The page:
In early December, the U.S. Department of Energy held a meeting for solid state lighting industry experts about connected lighting systems. The presentations from the meeting are now available online. Among the main issues addressed at the meeting, interoperability and system complexity were the most talked about.
Tom Griffiths, Sr. marketing manager at ams AG presented about using chip scale integrated solutions to help reduce configuration complexity. According to Tom, “Smart” lighting is both personalized and responsive. It comes in novel form factors, and is self-configuring and predictive. Tom posits that Smart lighting with spectral cognition can drive better configuration decisions.
Tom examines an IoT sensor network in an office in which the LED lighting serves as a hub for all the sensors. Sensors in the system include daylight and color sensors, presence sensors, and smoke/fire sensors. CO/CO2 sensors, spectral sensors, temperature and humidity sensors. The system commissions and manages the lighting. It aggregates the data for analytics, predictive algorithms. Service apps can allow smartphone users with an app to gather “spatial knowledge”.
In such a system each luminaire acts as a system hub. Tom asserts that making a system smart only solves part of the complexity problem. Information from the combination of sensors is needed to gather knowledge about a space. Intelligence allows individual access and control of the system through a phone app. Luminaire sensor integrations brings some level of “understanding”. Reflectivity and distance from walls can likely be inferred from integrated lighting sensor data.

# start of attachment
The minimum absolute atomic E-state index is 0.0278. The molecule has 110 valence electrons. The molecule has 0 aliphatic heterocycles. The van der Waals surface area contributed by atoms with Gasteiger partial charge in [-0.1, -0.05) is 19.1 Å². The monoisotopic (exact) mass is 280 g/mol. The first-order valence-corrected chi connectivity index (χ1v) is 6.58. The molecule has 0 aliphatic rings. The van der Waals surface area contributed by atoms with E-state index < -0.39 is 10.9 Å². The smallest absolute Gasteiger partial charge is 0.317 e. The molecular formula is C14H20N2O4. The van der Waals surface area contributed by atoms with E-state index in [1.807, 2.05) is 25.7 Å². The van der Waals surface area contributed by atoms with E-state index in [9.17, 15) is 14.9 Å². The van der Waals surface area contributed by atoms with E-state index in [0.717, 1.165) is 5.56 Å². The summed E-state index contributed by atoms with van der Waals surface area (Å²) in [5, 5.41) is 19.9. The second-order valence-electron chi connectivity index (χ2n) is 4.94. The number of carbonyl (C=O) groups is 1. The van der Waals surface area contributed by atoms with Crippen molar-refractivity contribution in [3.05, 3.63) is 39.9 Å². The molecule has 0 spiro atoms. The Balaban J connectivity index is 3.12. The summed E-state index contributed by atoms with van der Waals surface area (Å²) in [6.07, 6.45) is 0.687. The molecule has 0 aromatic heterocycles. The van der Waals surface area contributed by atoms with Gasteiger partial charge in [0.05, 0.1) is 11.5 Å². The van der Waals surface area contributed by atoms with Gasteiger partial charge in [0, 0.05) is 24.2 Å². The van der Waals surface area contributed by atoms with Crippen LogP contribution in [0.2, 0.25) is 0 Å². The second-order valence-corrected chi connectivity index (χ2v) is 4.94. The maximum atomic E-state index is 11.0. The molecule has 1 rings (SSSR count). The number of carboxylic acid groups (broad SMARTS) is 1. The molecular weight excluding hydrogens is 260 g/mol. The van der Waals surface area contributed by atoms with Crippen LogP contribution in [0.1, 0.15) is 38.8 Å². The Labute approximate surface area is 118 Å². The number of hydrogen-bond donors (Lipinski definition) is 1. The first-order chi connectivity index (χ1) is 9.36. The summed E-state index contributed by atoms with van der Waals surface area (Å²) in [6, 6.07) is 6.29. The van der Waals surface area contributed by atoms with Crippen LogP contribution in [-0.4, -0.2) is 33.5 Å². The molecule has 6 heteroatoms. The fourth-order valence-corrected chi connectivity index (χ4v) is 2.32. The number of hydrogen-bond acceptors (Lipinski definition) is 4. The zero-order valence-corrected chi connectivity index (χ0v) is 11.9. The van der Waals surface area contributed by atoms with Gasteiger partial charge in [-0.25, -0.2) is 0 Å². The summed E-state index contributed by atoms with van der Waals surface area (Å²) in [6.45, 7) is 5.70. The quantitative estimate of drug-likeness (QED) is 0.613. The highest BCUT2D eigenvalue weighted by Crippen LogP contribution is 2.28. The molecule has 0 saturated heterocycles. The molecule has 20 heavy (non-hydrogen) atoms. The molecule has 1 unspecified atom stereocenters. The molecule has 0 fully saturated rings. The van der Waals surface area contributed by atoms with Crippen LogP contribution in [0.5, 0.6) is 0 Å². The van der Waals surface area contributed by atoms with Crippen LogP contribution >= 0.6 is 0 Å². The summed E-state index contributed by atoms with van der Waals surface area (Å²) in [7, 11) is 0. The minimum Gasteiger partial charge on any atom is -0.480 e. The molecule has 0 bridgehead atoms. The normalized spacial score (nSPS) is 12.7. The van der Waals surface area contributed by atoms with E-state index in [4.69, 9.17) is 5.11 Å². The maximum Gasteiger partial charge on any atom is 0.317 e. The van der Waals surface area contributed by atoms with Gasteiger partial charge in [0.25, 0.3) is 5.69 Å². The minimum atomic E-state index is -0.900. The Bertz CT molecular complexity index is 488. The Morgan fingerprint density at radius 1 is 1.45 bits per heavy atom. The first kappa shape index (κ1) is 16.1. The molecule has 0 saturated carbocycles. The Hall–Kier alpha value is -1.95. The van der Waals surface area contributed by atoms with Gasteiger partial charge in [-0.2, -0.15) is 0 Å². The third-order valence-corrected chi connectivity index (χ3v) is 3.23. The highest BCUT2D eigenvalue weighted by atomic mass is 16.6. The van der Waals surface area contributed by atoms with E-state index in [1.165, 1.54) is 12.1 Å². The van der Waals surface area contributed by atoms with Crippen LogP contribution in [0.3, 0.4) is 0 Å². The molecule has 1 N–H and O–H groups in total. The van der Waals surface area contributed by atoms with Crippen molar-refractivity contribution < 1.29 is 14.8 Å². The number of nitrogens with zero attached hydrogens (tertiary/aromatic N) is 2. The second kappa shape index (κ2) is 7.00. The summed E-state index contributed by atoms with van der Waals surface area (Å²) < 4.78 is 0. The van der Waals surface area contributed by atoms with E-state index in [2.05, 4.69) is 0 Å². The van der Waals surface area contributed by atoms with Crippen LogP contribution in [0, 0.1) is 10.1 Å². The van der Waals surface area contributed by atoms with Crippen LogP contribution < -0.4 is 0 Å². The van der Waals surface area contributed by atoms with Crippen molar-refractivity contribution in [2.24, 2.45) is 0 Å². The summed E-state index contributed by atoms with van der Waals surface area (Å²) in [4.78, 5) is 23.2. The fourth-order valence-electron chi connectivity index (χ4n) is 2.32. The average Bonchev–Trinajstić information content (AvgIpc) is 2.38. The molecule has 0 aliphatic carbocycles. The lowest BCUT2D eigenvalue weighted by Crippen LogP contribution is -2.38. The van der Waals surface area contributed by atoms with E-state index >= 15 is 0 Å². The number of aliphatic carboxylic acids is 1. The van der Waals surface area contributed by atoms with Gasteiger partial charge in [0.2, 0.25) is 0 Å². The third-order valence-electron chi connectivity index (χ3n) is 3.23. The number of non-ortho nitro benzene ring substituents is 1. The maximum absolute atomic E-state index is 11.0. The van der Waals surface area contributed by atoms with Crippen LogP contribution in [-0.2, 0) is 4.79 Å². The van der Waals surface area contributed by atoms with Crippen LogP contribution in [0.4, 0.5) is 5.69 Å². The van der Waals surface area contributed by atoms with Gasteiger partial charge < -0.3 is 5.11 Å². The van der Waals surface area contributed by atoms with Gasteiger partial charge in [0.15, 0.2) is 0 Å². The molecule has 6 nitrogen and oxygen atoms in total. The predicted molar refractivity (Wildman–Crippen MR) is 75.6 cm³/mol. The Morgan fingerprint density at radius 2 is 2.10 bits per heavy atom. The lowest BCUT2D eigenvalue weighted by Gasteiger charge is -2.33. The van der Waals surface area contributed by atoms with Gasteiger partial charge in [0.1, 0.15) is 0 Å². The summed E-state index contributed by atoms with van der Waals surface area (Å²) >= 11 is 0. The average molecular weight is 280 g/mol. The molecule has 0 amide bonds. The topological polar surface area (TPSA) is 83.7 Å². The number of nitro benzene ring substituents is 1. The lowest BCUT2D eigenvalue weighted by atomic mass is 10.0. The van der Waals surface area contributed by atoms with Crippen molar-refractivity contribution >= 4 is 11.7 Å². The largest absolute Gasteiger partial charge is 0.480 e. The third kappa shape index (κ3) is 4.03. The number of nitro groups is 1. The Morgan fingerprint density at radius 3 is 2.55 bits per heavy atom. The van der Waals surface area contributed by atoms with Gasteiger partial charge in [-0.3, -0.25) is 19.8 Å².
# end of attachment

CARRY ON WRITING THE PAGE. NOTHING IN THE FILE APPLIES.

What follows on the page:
Tom notes that having sensors for Lux, CCT, Temperature, and humidity are only the beginning of what can be done. Other things such as furnishing inventories, Time of flight, and space mapping can also be possible. From the gathering of sensor data, the lighting can be adjusted based upon daylight levels, and users can vary the target light levels from defaults.
Tom outlined some of the current capabilities of sensors. He noted that Lux sensors are currently precise, but new paradigms can help interpret the Lux data. In CCT/Color sensors, he said that interference filters/XYZ/ will offer more channels to replace RGB. Among presence sensors, active presence sensors are good, bug passive presence seniors are still expensive.
For a system to work, lots of pieces have to work together. For this reason, standards are mandatory. Tom examined a system of networked luminaires that uses a BLE/ZigBee mesh network. The network connects wirelessly to a BLE/ZigBee gateway and then connects to router/switch with ethernet cables. The router/switch connects the cloud to the backhaul network also through ethernet cables. In addition to local controls, remote management and sensing can control the lighting. Tom noted that such a system requires security, interoperability, and “BMS” integration. Tom points to the under appreciated devices that make such smart systems possible, systems on a chip.
According to Tom, the simplicity of the system and its reliability will ultimately help determine how widely smart lighting systems are adopted. The sensors have to last a long time for wide-spread adoption. They should have a high level of silicon integration, and should be calibrated for the lifetime of the sensor.
Tom says that such smart lighting systems should use open architecture for networking. Driverless/high-level command and control interfaces can allow the separation of commissioning and operating lights in the system.